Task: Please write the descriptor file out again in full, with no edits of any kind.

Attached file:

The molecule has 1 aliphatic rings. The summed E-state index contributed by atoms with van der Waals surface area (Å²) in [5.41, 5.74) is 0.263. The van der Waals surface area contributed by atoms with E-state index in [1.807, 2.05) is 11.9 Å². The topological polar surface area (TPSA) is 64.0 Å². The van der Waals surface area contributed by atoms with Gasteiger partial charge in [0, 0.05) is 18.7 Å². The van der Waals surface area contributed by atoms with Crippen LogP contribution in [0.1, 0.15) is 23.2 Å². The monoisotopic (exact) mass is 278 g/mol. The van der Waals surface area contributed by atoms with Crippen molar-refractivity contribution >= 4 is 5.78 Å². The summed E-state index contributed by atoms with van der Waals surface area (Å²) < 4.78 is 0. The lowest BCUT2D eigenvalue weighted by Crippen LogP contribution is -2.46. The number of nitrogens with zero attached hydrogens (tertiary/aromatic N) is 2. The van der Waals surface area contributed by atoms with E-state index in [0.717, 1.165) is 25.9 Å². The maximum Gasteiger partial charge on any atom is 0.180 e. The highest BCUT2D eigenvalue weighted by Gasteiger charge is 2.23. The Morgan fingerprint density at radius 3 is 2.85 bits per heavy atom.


The molecule has 1 aliphatic rings. The summed E-state index contributed by atoms with van der Waals surface area (Å²) in [5.41, 5.74) is 0.263. The van der Waals surface area contributed by atoms with E-state index in [1.807, 2.05) is 11.9 Å². The topological polar surface area (TPSA) is 64.0 Å². The van der Waals surface area contributed by atoms with Gasteiger partial charge in [0, 0.05) is 18.7 Å². The van der Waals surface area contributed by atoms with Crippen LogP contribution in [0.1, 0.15) is 23.2 Å². The monoisotopic (exact) mass is 278 g/mol. The van der Waals surface area contributed by atoms with Crippen molar-refractivity contribution >= 4 is 5.78 Å². The summed E-state index contributed by atoms with van der Waals surface area (Å²) < 4.78 is 0. The lowest BCUT2D eigenvalue weighted by Crippen LogP contribution is -2.46. The number of nitrogens with zero attached hydrogens (tertiary/aromatic N) is 2. The van der Waals surface area contributed by atoms with E-state index in [0.717, 1.165) is 25.9 Å². The maximum Gasteiger partial charge on any atom is 0.180 e. The highest BCUT2D eigenvalue weighted by Gasteiger charge is 2.23. The Morgan fingerprint density at radius 3 is 2.85 bits per heavy atom.